With 26.4% of U.S. homes with TVs expected to have digital video recorders by the end of the year, according to Interpublic Group's Magna, advertisers are in a lather. About 60% of consumers who own DVRs use them to skip ads. So marketers are turning to what might be their last great hope: technology that lets them send ads about specific products to specific consumers or helps them prompt a couch potato to press a remote button to gain more information or request a coupon or catalog. Ads that entice or are relevant -- so the theory goes -- would be much harder to ignore.
Some of this is already possible, but only in a limited fashion. Advertisers want to be able to do this on a national basis. Currently, a marketer would have to set up separate deals with Comcast, TiVo, EchoStar, Time Warner Cable, Cox or anyone else who is willing to do a test of interactive TV.
That's where Mr. Verklin comes in. Formerly CEO of Aegis Media Americas, he has been CEO of Canoe Ventures, a consortium created by the nation's top cable providers, for little more than a month. The group's mission? Find ways to take interesting ad formats the cable industry has developed -- ads that allow you to click a button and "telescope" to a new screen, or a digital cable channel devoted solely to a single advertiser or ad category -- and make them easier to use, implement and measure. He wants to move quickly. After all, he said, "there are a lot of different players that are all going to change the model of TV advertising and make it more interactive and more targeted and addressable."
Starting around the first quarter of 2009, Canoe intends to offer advertisers technology Mr. Verklin calls "creative versioning." TV networks will be able to sell ads marketers can "tweak" so that, for example, the copy in an ad running in markets with sizable Hispanic or Latino populations would be in Spanish, while appearing in English otherwise. Similarly, an ad from a bank could tout no-fee checking in areas where the median income is under $50,000, he explained, but promote home-equity loans where the median income is between $50,000 and $150,000. A company called Visible World has been doing exactly this in several parts of the country, but Canoe aims to make it easier for marketers to use ads across the nation.
Marketers are accustomed to cable providers "constantly being in test and nothing ever coming out of test," Mr. Verklin said. "We hope to bring this product out in roughly 120 days, and our program network partners should be able to deliver this in what is approaching two-thirds of America."
In recent weeks, Canoe has unveiled "Elections '08," a video-on-demand channel that offers political programming and infomercials. Canoe also expects to launch "My Life on Demand," a health-and-wellness VOD channel that Mr. Verklin said would appeal to pharmaceutical marketers. Both projects reach 32 million homes, across 10 different cable providers.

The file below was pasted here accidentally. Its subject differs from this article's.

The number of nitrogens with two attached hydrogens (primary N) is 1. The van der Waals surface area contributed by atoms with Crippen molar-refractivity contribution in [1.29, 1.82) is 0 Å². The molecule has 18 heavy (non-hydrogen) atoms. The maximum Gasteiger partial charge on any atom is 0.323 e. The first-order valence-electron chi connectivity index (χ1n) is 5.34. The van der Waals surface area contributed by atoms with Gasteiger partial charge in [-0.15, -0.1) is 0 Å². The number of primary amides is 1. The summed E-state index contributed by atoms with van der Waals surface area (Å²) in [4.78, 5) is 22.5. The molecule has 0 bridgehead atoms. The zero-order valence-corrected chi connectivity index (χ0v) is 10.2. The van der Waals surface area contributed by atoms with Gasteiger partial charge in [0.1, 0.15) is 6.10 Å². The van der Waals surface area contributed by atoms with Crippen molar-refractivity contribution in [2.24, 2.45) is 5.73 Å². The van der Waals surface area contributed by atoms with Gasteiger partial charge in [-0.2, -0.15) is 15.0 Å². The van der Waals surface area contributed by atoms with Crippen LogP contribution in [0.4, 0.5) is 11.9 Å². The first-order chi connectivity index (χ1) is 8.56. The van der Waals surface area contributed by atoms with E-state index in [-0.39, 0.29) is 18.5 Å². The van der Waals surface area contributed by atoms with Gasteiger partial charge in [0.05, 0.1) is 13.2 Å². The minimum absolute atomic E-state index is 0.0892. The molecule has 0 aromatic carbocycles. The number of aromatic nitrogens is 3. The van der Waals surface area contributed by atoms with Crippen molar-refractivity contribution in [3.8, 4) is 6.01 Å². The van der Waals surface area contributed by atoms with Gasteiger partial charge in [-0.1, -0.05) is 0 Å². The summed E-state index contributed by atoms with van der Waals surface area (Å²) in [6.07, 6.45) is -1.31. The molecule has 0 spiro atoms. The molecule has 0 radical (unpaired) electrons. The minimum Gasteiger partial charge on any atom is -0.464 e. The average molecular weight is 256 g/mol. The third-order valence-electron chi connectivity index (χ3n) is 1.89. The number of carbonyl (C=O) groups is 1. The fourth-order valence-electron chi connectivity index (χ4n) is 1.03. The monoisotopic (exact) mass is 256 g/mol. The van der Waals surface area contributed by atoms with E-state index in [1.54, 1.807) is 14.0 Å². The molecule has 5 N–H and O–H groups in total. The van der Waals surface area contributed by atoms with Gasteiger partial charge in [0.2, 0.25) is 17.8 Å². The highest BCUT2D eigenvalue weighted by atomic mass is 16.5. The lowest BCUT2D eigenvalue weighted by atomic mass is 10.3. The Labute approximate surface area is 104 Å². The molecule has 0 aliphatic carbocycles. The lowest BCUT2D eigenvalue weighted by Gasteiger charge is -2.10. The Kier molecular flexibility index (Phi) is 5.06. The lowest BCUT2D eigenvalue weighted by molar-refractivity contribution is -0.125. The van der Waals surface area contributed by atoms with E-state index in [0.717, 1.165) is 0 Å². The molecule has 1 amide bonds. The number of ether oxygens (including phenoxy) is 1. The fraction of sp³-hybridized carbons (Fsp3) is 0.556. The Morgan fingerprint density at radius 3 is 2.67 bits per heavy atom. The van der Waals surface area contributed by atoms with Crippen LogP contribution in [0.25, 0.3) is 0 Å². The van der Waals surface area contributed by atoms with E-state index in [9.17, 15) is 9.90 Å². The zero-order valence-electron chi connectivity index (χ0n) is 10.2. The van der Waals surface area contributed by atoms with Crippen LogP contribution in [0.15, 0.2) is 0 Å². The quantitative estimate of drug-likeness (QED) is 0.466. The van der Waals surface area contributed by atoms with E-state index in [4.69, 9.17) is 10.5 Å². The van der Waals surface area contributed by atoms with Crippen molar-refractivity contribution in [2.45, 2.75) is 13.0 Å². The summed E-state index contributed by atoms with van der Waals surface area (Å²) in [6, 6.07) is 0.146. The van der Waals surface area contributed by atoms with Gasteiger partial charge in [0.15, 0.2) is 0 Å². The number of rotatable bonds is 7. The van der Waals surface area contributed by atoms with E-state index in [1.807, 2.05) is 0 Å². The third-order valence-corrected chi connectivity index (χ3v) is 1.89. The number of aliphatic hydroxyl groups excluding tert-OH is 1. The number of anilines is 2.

To media buyers, Canoe's work is crucial if TV is to rebound from audiences migrating to the web and other emerging media venues. "It cannot fail," said Tracey Scheppach, senior VP-video innovations director at Publicis Groupe's Starcom USA. Cable providers have oversight of the largest part of video consumption -- about two-thirds of the nation -- while broadband video and VOD have yet to attract a significant mass audience.
Others are looking forward to a day when Canoe Ventures helps make viewership data from set-top boxes more widely available. This development would give marketers more ability to direct ads to specific homes and demographic groups. By placing commercials for particular products "in the homes that have a higher propensity to want to buy them, think of the power that TV could ultimately have to drive business and persuade," said Kris Magel, exec VP-national broadcast director at Interpublic Group's Initiative.
Six parents to please
Mr. Verklin is careful not to overplay his hand. At present, "the challenge is to harmonize" the technology of Canoe's six cable-provider parents -- Bright House Networks, Cablevision Systems Corp., Charter Communications, Comcast Corp., Cox Communications and Time Warner Cable -- so that advertisers can run promotions across all of them, and perhaps others.
Canoe will float its ideas as others work on similar efforts. Satellite-provider EchoStar has allowed sponsors to create interactive advertising, and DVR provider TiVo also has launched several ad formats that solicit viewer action or response. Canoe partner Comcast -- along with Publicis Groupe's Starcom MediaVest Group -- is involved in an experiment set to get under way in Baltimore, in which marketers will deliver specific ads to households based on general characteristics that the advertisers select.
"I think America is ready for smart interactivity, and I certainly think that if you're a cat owner, you don't want to see dog-food ads," Mr. Verklin said.